EU Could Bar U.S. Travelers Due To Ongoing Rise In COVID-19 Cases
The European Union is making a list of countries whose travelers will be allowed to visit this summer — and for now at least, the U.S. doesn't seem likely to meet the criteria based on its recent coronavirus numbers.
The United States has the most cases of any country in the world, and many states are reporting sharp rises in new cases as they ease shutdown orders.
The EU plans to begin lifting its travel restrictions on July 1 in a move that could salvage part of the summer tourist season. Its member nations are now discussing how to open the bloc to travelers without risking a new outbreak, and the list of preferred countries is a central part of those talks.
Chief among the criteria: "the epidemiological situation in a given country, which should be as good as or better than in the EU," a European Commission spokesperson told NPR.
As of last week, the notification rate for new coronavirus cases in the EU and the U.K. "was 82% lower than at the peak on 9 April 2020," the European Centre for Disease Prevention and Control said in its most recent weekly report.
In contrast, the U.S. recently reported more than 32,000 new cases on two consecutive days – something that hadn't happened since April 11, according to data from the U.S. Centers for Disease Control and Prevention.
The European Commission set the framework for a selective list of countries this month when it said all 27 member states should agree to one set of criteria to allow visitors from outside countries. The EU's current goal is to finalize the list before it lifts restrictions in one week.
Once the EU travel list is final, the bloc would revise it on a regular basis, to reflect changing circumstances as countries grapple with the pandemic that has now left some 9.3 million people infected worldwide, including more than 2.3 million in the United States.
Jean-Baptiste Lemoyne, French minister for Europe and foreign affairs, is one of the European officials negotiating the travel list — a process he described on French radio as "very intense work."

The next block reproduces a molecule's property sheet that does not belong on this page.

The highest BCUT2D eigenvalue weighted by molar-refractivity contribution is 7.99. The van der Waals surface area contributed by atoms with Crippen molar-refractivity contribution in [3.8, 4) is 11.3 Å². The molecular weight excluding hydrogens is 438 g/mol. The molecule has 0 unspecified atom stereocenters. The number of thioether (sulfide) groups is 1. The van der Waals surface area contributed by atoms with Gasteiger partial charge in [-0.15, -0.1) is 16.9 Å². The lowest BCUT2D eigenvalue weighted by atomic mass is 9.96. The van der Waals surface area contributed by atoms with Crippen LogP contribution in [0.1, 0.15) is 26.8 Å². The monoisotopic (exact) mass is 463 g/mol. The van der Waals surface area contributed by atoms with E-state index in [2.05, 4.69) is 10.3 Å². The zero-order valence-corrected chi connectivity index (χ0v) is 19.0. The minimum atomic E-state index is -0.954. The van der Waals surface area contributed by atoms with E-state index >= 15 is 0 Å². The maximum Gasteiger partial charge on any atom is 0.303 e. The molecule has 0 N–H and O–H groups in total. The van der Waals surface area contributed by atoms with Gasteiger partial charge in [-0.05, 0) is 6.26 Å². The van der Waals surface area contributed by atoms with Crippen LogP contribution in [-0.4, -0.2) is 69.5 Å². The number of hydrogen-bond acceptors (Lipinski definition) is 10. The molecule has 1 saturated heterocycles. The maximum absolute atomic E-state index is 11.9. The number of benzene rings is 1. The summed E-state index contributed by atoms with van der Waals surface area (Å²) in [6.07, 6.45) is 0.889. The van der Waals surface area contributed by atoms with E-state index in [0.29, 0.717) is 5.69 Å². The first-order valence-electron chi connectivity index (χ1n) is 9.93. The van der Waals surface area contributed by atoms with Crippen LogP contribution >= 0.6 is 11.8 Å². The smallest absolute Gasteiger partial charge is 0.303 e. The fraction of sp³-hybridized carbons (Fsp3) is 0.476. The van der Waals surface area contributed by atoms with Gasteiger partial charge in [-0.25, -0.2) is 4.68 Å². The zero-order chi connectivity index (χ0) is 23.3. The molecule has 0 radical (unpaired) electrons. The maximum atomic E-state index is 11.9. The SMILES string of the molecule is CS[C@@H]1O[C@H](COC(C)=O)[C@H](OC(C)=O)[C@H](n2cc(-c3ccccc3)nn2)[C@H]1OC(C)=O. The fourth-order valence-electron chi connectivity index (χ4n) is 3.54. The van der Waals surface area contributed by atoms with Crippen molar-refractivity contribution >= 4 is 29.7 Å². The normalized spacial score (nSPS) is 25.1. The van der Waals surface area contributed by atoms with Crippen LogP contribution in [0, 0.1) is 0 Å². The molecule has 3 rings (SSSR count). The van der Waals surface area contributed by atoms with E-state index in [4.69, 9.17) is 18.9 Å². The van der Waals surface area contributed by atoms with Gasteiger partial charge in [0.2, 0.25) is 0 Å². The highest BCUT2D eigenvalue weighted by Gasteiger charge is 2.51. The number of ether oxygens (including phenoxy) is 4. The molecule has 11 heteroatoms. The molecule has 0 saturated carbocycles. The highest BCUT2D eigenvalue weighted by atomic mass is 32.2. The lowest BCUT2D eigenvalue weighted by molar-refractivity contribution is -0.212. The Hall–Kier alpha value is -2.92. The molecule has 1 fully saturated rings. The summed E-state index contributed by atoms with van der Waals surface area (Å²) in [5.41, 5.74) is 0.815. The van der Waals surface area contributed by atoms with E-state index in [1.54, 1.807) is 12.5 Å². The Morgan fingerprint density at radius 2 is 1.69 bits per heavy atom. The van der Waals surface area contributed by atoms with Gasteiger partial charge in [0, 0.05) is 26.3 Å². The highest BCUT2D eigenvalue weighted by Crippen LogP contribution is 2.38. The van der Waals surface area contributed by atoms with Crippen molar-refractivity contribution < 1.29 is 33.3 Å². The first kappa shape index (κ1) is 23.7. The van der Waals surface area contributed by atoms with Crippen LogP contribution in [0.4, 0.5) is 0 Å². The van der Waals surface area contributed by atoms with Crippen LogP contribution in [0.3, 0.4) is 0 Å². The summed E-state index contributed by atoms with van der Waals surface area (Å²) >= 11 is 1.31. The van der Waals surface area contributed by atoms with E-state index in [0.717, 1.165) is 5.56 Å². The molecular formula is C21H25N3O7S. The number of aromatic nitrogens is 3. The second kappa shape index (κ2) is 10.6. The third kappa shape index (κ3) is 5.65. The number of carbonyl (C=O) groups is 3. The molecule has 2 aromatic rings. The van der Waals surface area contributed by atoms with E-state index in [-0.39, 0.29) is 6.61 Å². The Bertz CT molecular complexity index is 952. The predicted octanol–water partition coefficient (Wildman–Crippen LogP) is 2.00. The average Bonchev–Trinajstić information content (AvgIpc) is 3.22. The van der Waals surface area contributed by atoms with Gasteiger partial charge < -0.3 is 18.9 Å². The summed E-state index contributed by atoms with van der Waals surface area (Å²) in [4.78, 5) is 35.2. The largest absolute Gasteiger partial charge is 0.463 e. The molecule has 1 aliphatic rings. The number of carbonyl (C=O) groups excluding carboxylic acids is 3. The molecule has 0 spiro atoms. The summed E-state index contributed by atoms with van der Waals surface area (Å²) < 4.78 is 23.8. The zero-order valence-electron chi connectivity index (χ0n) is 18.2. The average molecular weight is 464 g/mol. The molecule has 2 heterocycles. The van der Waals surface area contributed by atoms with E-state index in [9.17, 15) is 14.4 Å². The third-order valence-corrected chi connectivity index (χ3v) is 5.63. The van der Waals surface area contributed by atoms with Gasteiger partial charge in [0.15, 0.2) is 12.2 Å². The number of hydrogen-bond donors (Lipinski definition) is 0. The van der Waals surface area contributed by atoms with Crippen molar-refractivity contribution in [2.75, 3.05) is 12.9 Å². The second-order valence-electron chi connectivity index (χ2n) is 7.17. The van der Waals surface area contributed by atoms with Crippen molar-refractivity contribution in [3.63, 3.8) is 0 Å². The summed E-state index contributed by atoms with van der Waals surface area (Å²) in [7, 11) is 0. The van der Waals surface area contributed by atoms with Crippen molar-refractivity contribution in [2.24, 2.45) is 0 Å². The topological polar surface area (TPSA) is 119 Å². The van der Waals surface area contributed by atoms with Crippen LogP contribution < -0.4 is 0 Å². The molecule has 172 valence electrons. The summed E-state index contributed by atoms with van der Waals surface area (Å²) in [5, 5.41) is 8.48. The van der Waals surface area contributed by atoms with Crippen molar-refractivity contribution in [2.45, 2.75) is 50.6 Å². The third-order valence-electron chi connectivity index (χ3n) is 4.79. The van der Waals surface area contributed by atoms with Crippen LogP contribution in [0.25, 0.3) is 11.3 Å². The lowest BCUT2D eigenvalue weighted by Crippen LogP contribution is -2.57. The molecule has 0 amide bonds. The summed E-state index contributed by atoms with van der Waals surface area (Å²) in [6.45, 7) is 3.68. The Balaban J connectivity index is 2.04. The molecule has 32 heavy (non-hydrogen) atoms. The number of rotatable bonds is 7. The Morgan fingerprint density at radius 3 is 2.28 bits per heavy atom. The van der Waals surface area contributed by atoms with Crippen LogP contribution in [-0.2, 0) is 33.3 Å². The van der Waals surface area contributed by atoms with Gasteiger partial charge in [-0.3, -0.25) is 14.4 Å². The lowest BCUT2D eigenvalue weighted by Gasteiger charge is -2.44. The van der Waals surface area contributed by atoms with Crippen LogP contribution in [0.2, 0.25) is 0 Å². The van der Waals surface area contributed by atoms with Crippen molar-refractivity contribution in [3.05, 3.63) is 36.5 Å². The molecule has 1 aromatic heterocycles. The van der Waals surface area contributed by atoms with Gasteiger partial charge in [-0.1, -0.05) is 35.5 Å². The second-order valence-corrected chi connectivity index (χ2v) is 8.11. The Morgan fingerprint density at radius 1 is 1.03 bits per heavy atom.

Lemoyne said Europe had mostly gotten the epidemic under control and that France was ready to roll out the welcome mat to other Europeans. But he said the EU could not risk letting visitors in from countries where the virus is still rapidly spreading.
The EU checklist for deciding which nations should enjoy relaxed travel restrictions looks at several key factors, from the recent number of new infections to the overall trend in cases. It also takes into account a country's response to the coronavirus through testing, surveillance, contact tracing, containment and treatment.
Details about what metrics the EU might use — such as time frames or per capita rates of spread — are not yet known. On Wednesday, U.S. Secretary of State Mike Pompeo said he believes the United States and its European allies will be able to work out an arrangement.
"We've been working with them for quite some time on this," Pompeo said at a press briefing. "I am confident that we will find a set of conditions that create sufficient health and safety protections" and still allow travel.
Travel between the U.S. and Europe has been a source of contention during the pandemic. When President Trump abruptly announced a travel ban on 26 European countries (exempting the United Kingdom) about three months ago, the EU publicly registered its disapproval, saying it had not been warned. The U.S. ban also triggered chaos at airports as people scrambled to make last-minute arrangements.
The coronavirus has been raging in many parts of the U.S., where several populous states, including Texas, California and Florida, have reported record high numbers of new cases. Over the past 14 days, the U.S. has reported 367,172 new cases — second only to Brazil's 406,403 cases, according to the European Centre for Disease Prevention and Control.
In addition to concerns about controlling the coronavirus, the checklist could also wind up barring the U.S. because it calls for a reciprocal relaxing of travel restrictions toward all EU countries. The U.S. currently bars most travelers from European countries.
"It's important for the United States to get Europeans the capacity to travel back to the United States," Pompeo said. "It's very important for the Europeans to fully reconnect with the American economy as well."
The dearth of U.S. visitors to Europe is already dealing a financial blow to the travel and tourism industry. Last year, roughly 2 million or more Americans visited Europe in each month from May through September, according to the U.S. National Travel & Tourism Office.
NPR's Michele Kelemen contributed to this report.